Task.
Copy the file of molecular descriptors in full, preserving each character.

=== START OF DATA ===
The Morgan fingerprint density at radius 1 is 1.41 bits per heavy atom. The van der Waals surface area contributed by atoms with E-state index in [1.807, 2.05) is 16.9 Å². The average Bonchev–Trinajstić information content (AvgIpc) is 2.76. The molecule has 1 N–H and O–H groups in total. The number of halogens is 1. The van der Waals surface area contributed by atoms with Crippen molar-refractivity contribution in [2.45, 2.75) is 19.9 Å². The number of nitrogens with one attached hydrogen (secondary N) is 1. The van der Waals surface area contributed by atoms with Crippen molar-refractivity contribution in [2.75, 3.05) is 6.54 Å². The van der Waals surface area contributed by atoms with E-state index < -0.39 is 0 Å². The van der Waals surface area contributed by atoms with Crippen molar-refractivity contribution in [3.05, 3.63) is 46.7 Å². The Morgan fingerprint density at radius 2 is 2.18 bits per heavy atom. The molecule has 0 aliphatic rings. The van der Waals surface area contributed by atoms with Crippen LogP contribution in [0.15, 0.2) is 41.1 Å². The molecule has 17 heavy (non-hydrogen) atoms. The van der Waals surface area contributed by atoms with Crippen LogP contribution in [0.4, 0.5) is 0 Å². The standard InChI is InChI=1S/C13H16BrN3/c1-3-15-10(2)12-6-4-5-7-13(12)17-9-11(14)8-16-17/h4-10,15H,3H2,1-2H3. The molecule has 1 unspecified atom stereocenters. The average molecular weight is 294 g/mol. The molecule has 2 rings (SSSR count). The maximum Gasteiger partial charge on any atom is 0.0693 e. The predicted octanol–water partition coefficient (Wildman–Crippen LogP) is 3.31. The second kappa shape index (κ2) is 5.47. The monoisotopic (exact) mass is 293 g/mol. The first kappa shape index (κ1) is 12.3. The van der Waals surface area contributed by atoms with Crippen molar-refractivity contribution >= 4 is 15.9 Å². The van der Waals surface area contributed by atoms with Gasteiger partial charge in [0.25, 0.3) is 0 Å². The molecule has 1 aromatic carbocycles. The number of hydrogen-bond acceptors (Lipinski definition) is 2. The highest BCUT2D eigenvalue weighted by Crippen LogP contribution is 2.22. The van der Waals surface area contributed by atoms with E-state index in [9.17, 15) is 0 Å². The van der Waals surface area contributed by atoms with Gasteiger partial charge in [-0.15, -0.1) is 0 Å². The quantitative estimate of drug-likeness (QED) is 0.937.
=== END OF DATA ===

The Morgan fingerprint density at radius 1 is 1.41 bits per heavy atom. The van der Waals surface area contributed by atoms with E-state index in [1.807, 2.05) is 16.9 Å². The average Bonchev–Trinajstić information content (AvgIpc) is 2.76. The molecule has 1 N–H and O–H groups in total. The number of halogens is 1. The van der Waals surface area contributed by atoms with Crippen molar-refractivity contribution in [2.45, 2.75) is 19.9 Å². The number of nitrogens with one attached hydrogen (secondary N) is 1. The van der Waals surface area contributed by atoms with Crippen molar-refractivity contribution in [2.75, 3.05) is 6.54 Å². The van der Waals surface area contributed by atoms with E-state index < -0.39 is 0 Å². The van der Waals surface area contributed by atoms with Crippen molar-refractivity contribution in [3.05, 3.63) is 46.7 Å². The Morgan fingerprint density at radius 2 is 2.18 bits per heavy atom. The molecule has 0 aliphatic rings. The van der Waals surface area contributed by atoms with Crippen LogP contribution in [0.15, 0.2) is 41.1 Å². The molecule has 17 heavy (non-hydrogen) atoms. The van der Waals surface area contributed by atoms with Crippen LogP contribution in [0.4, 0.5) is 0 Å². The standard InChI is InChI=1S/C13H16BrN3/c1-3-15-10(2)12-6-4-5-7-13(12)17-9-11(14)8-16-17/h4-10,15H,3H2,1-2H3. The molecule has 1 unspecified atom stereocenters. The average molecular weight is 294 g/mol. The molecule has 2 rings (SSSR count). The maximum Gasteiger partial charge on any atom is 0.0693 e. The predicted octanol–water partition coefficient (Wildman–Crippen LogP) is 3.31. The second kappa shape index (κ2) is 5.47. The monoisotopic (exact) mass is 293 g/mol. The first kappa shape index (κ1) is 12.3. The van der Waals surface area contributed by atoms with Crippen molar-refractivity contribution >= 4 is 15.9 Å². The van der Waals surface area contributed by atoms with Gasteiger partial charge in [0.25, 0.3) is 0 Å². The molecule has 1 aromatic carbocycles. The number of hydrogen-bond acceptors (Lipinski definition) is 2. The highest BCUT2D eigenvalue weighted by Crippen LogP contribution is 2.22. The van der Waals surface area contributed by atoms with E-state index in [9.17, 15) is 0 Å². The van der Waals surface area contributed by atoms with Gasteiger partial charge in [-0.15, -0.1) is 0 Å². The quantitative estimate of drug-likeness (QED) is 0.937.